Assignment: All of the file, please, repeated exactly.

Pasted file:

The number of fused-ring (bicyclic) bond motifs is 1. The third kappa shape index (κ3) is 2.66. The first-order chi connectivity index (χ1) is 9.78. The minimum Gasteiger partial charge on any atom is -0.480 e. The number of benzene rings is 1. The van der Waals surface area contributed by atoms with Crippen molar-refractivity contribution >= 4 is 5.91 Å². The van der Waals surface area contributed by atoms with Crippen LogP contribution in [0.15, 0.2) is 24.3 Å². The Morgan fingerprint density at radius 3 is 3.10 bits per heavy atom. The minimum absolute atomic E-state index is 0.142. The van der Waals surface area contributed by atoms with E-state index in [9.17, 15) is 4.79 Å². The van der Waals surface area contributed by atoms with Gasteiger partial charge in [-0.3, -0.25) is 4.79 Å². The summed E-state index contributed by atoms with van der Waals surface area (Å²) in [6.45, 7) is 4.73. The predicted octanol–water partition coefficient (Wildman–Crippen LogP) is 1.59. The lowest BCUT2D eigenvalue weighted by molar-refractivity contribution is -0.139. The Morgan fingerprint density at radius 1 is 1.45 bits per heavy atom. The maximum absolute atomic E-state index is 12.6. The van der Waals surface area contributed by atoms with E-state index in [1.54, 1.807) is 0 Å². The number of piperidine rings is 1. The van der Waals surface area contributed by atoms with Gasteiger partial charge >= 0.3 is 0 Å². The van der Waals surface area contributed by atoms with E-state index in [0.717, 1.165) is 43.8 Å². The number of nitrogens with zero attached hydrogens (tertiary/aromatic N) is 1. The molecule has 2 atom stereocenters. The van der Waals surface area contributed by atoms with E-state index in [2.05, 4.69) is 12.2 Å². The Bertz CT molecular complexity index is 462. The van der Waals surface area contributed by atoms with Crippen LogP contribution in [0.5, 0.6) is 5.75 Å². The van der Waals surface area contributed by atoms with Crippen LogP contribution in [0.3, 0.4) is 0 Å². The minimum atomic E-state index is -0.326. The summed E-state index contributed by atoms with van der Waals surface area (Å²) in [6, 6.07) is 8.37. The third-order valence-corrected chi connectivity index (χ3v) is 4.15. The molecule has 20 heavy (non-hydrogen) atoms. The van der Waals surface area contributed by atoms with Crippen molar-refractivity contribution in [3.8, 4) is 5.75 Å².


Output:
The number of fused-ring (bicyclic) bond motifs is 1. The third kappa shape index (κ3) is 2.66. The first-order chi connectivity index (χ1) is 9.78. The minimum Gasteiger partial charge on any atom is -0.480 e. The number of benzene rings is 1. The van der Waals surface area contributed by atoms with Crippen molar-refractivity contribution >= 4 is 5.91 Å². The van der Waals surface area contributed by atoms with Crippen LogP contribution in [0.15, 0.2) is 24.3 Å². The Morgan fingerprint density at radius 3 is 3.10 bits per heavy atom. The minimum absolute atomic E-state index is 0.142. The van der Waals surface area contributed by atoms with E-state index in [9.17, 15) is 4.79 Å². The van der Waals surface area contributed by atoms with Gasteiger partial charge in [-0.3, -0.25) is 4.79 Å². The summed E-state index contributed by atoms with van der Waals surface area (Å²) in [6.45, 7) is 4.73. The predicted octanol–water partition coefficient (Wildman–Crippen LogP) is 1.59. The lowest BCUT2D eigenvalue weighted by molar-refractivity contribution is -0.139. The Morgan fingerprint density at radius 1 is 1.45 bits per heavy atom. The maximum absolute atomic E-state index is 12.6. The van der Waals surface area contributed by atoms with E-state index in [1.54, 1.807) is 0 Å². The number of piperidine rings is 1. The van der Waals surface area contributed by atoms with Gasteiger partial charge >= 0.3 is 0 Å². The van der Waals surface area contributed by atoms with E-state index in [0.717, 1.165) is 43.8 Å². The number of nitrogens with zero attached hydrogens (tertiary/aromatic N) is 1. The molecule has 2 atom stereocenters. The van der Waals surface area contributed by atoms with E-state index in [2.05, 4.69) is 12.2 Å². The Bertz CT molecular complexity index is 462. The van der Waals surface area contributed by atoms with Crippen LogP contribution in [0.5, 0.6) is 5.75 Å². The van der Waals surface area contributed by atoms with Crippen LogP contribution in [0.3, 0.4) is 0 Å². The minimum atomic E-state index is -0.326. The summed E-state index contributed by atoms with van der Waals surface area (Å²) in [6, 6.07) is 8.37. The third-order valence-corrected chi connectivity index (χ3v) is 4.15. The molecule has 20 heavy (non-hydrogen) atoms. The van der Waals surface area contributed by atoms with Crippen molar-refractivity contribution in [3.8, 4) is 5.75 Å².